Responsiveness and Minimal Important Change of the IKDC of Middle-Aged and Older Patients With a Meniscal Tear.

Background

Responsiveness and the minimal important change (MIC) are important measurement properties to evaluate treatment effects and to interpret clinical trial results. The International Knee Documentation Committee (IKDC) Subjective Knee Form is a reliable and valid instrument for measuring patient-reported knee-specific symptoms, functioning, and sports activities in a population with meniscal tears. However, evidence on responsiveness is of limited methodological quality, and the MIC has not yet been established for patients with symptomatic meniscal tears.

Purpose

To evaluate the responsiveness and determine the MIC of the IKDC for patients with meniscal tears.

Study Design

Cohort study (design); Level of evidence 2.

Methods

This study was part of the ESCAPE trial: a noninferiority multicenter randomized controlled trial comparing arthroscopic partial meniscectomy with physical therapy. Patients aged 45 to 70 years who were treated for a meniscal tear by arthroscopic partial meniscectomy or physical therapy completed the IKDC and 3 other questionnaires (RAND 36-Item Health Survey, EuroQol-5D-5L, and visual analog scales for pain) at baseline and 6-month follow-up. Responsiveness was evaluated by testing predefined hypotheses about the relation of the change in IKDC with regard to the change in the other self-reported outcomes. An external anchor question was used to distinguish patients reporting improvement versus no change in daily functioning. The MIC was determined by the optimal cutoff point in the receiver operating characteristic curve, which quantifies the IKDC score that best discriminated between patients with and without improvement in daily function.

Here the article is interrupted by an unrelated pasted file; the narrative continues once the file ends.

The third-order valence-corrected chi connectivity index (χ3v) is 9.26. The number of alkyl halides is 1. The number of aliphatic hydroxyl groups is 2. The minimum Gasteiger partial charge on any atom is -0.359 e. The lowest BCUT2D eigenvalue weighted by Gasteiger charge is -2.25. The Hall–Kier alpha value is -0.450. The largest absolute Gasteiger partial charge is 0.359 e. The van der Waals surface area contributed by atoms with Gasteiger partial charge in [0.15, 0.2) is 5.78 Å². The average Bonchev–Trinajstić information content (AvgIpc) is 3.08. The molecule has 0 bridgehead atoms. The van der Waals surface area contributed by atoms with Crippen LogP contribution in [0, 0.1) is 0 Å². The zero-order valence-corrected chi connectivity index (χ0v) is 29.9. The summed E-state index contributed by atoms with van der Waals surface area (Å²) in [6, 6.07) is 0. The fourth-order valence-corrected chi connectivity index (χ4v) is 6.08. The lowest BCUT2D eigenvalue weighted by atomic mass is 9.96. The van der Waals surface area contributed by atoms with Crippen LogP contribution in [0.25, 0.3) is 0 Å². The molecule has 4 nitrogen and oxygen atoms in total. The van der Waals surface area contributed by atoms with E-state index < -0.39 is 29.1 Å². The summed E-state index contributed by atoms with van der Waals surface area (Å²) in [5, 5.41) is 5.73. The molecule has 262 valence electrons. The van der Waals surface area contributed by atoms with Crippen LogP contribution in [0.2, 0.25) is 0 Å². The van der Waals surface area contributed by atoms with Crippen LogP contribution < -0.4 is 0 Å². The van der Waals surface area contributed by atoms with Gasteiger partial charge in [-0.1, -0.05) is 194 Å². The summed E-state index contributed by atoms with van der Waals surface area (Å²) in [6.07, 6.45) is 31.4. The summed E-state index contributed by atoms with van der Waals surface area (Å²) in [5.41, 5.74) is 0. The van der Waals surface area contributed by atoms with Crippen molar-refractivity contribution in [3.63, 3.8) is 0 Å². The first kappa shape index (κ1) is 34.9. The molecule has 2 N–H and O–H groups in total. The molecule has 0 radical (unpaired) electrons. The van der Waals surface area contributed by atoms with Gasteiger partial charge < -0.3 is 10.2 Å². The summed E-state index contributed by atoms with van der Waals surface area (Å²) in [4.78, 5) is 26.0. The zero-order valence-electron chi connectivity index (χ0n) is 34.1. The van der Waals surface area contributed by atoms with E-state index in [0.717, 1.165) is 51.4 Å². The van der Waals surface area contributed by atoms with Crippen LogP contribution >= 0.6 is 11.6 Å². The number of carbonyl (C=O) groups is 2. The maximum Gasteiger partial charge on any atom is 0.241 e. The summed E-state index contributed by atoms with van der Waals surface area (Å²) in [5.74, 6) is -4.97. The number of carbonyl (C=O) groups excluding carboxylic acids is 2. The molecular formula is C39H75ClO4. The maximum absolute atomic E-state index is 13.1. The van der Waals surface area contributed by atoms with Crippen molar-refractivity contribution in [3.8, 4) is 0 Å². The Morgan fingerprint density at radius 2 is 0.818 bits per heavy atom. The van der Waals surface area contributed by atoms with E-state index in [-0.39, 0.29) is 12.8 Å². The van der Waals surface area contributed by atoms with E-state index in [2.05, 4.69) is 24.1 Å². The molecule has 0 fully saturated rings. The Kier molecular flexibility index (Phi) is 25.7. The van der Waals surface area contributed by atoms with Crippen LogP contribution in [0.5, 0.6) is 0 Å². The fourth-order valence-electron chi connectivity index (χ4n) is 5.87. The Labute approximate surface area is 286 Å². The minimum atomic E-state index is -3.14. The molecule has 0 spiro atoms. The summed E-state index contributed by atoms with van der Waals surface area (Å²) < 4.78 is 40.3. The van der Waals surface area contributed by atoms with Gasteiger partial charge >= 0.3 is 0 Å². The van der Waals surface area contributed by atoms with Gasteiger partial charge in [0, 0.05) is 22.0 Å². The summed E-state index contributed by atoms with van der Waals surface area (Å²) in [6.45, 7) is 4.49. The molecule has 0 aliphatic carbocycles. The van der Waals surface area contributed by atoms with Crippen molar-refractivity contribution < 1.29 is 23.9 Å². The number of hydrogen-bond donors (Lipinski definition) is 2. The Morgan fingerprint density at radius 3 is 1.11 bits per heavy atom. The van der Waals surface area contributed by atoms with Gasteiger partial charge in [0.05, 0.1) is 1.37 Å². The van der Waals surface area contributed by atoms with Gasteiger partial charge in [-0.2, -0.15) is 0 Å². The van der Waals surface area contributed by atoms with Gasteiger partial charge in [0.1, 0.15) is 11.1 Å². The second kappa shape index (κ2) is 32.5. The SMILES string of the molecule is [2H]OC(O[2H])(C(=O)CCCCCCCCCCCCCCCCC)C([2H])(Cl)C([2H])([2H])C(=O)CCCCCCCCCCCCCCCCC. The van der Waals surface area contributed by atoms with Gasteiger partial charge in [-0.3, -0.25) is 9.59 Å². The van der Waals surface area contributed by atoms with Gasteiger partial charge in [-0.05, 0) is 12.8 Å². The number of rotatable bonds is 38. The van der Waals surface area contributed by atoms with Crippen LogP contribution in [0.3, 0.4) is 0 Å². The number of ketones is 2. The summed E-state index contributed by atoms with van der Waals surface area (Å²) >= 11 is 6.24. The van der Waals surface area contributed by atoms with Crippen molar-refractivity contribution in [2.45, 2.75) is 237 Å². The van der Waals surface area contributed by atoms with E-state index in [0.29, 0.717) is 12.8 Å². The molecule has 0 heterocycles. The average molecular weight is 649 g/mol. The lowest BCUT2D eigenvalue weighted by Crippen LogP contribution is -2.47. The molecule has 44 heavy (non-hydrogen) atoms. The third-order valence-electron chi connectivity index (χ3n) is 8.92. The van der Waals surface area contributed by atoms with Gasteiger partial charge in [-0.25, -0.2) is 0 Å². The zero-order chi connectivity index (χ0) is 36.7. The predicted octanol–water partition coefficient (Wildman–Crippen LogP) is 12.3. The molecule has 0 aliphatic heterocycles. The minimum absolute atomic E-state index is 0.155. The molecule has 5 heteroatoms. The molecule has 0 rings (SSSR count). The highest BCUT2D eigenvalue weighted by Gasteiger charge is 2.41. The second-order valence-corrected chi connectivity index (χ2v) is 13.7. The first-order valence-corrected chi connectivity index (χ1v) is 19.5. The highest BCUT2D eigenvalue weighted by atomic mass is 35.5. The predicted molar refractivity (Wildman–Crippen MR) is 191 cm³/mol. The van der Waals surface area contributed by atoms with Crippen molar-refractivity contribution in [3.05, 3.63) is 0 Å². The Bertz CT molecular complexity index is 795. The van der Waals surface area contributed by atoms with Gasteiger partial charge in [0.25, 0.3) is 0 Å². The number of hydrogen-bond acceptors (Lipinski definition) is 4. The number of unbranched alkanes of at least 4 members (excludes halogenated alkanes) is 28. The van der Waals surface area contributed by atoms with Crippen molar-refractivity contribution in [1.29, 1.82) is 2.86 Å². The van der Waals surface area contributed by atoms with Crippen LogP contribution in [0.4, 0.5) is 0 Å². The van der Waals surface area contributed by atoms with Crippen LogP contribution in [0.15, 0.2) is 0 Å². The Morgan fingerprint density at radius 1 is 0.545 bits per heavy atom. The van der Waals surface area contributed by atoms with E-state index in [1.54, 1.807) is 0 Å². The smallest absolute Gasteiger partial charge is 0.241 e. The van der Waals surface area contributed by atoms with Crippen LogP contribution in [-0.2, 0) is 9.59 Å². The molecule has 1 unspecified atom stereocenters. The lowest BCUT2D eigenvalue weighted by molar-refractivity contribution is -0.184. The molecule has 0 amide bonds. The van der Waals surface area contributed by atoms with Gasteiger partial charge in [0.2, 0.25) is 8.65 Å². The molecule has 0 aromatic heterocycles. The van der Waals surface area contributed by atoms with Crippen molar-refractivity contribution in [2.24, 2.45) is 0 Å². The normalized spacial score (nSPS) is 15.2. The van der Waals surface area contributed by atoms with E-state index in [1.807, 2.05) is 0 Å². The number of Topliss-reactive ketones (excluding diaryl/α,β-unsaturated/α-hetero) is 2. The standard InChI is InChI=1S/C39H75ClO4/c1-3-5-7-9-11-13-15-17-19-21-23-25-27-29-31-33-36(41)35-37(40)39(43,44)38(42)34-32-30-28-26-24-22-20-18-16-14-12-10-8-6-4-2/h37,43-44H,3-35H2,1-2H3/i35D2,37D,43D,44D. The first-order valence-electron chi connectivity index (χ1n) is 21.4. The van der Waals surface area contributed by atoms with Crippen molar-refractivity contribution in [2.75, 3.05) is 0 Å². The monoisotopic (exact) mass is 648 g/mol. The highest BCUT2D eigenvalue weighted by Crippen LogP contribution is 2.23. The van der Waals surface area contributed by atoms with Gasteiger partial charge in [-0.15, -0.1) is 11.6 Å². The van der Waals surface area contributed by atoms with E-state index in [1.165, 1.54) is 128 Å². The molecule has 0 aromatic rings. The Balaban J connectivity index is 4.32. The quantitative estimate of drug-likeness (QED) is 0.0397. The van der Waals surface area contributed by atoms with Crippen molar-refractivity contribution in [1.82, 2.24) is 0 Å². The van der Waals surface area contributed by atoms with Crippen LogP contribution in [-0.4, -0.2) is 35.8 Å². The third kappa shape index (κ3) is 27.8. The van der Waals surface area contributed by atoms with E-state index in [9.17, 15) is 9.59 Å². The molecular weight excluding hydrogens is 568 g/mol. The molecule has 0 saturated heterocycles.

Results

Data from all 298 patients who completed baseline and 6-month follow-up questionnaires were analyzed. Responsiveness of the IKDC was confirmed in 7 of 10 predefined hypotheses about the change in IKDC score with regard to other patient-reported outcome measures. One hypothesis differed in the expected direction, while 2 hypotheses failed to meet the expected magnitude by 0.02 and 0.01 points. An MIC of 10.9 points was calculated for the IKDC of middle-aged and older patients with meniscal tears.

Conclusion

This study showed that the IKDC is responsive to change among patients aged 45 to 70 years with meniscal tears, with an MIC of 10.9 points. This strengthens the value of the IKDC in quantifying treatment effects in this population.